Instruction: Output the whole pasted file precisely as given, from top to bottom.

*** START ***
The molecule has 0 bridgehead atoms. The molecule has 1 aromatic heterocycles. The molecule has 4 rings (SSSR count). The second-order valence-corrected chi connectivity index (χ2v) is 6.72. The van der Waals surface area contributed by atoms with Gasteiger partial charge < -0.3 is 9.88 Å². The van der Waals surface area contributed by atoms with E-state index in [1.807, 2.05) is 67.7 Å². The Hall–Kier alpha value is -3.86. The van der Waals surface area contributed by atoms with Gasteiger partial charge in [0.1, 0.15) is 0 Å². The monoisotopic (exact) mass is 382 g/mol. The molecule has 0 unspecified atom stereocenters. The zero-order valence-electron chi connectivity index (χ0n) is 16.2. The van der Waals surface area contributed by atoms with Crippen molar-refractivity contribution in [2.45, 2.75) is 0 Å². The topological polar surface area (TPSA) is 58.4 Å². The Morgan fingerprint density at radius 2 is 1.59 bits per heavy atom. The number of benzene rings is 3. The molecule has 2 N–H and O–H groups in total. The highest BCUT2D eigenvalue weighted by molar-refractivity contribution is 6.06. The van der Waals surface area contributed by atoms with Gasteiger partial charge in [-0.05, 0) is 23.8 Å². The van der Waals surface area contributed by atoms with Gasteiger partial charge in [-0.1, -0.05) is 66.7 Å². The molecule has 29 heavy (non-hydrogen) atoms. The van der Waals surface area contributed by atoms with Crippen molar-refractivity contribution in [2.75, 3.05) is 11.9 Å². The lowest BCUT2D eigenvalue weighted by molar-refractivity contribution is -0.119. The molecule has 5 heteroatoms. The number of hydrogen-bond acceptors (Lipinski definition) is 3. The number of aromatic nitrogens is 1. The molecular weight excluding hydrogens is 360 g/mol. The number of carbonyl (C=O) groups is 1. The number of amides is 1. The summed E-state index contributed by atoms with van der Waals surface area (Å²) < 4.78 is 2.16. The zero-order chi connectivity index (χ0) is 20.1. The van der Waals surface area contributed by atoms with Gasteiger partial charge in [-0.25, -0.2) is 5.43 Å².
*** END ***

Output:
The molecule has 0 bridgehead atoms. The molecule has 1 aromatic heterocycles. The molecule has 4 rings (SSSR count). The second-order valence-corrected chi connectivity index (χ2v) is 6.72. The van der Waals surface area contributed by atoms with Gasteiger partial charge < -0.3 is 9.88 Å². The van der Waals surface area contributed by atoms with E-state index in [1.807, 2.05) is 67.7 Å². The Hall–Kier alpha value is -3.86. The van der Waals surface area contributed by atoms with Gasteiger partial charge in [0.1, 0.15) is 0 Å². The monoisotopic (exact) mass is 382 g/mol. The molecule has 0 unspecified atom stereocenters. The zero-order valence-electron chi connectivity index (χ0n) is 16.2. The van der Waals surface area contributed by atoms with Crippen molar-refractivity contribution in [2.45, 2.75) is 0 Å². The topological polar surface area (TPSA) is 58.4 Å². The Morgan fingerprint density at radius 2 is 1.59 bits per heavy atom. The number of benzene rings is 3. The molecule has 2 N–H and O–H groups in total. The highest BCUT2D eigenvalue weighted by molar-refractivity contribution is 6.06. The van der Waals surface area contributed by atoms with Gasteiger partial charge in [-0.05, 0) is 23.8 Å². The van der Waals surface area contributed by atoms with Gasteiger partial charge in [-0.1, -0.05) is 66.7 Å². The molecule has 29 heavy (non-hydrogen) atoms. The van der Waals surface area contributed by atoms with Crippen molar-refractivity contribution in [2.75, 3.05) is 11.9 Å². The lowest BCUT2D eigenvalue weighted by molar-refractivity contribution is -0.119. The molecule has 5 heteroatoms. The number of hydrogen-bond acceptors (Lipinski definition) is 3. The number of aromatic nitrogens is 1. The molecular weight excluding hydrogens is 360 g/mol. The number of carbonyl (C=O) groups is 1. The number of amides is 1. The summed E-state index contributed by atoms with van der Waals surface area (Å²) < 4.78 is 2.16. The zero-order chi connectivity index (χ0) is 20.1. The van der Waals surface area contributed by atoms with Gasteiger partial charge in [-0.25, -0.2) is 5.43 Å².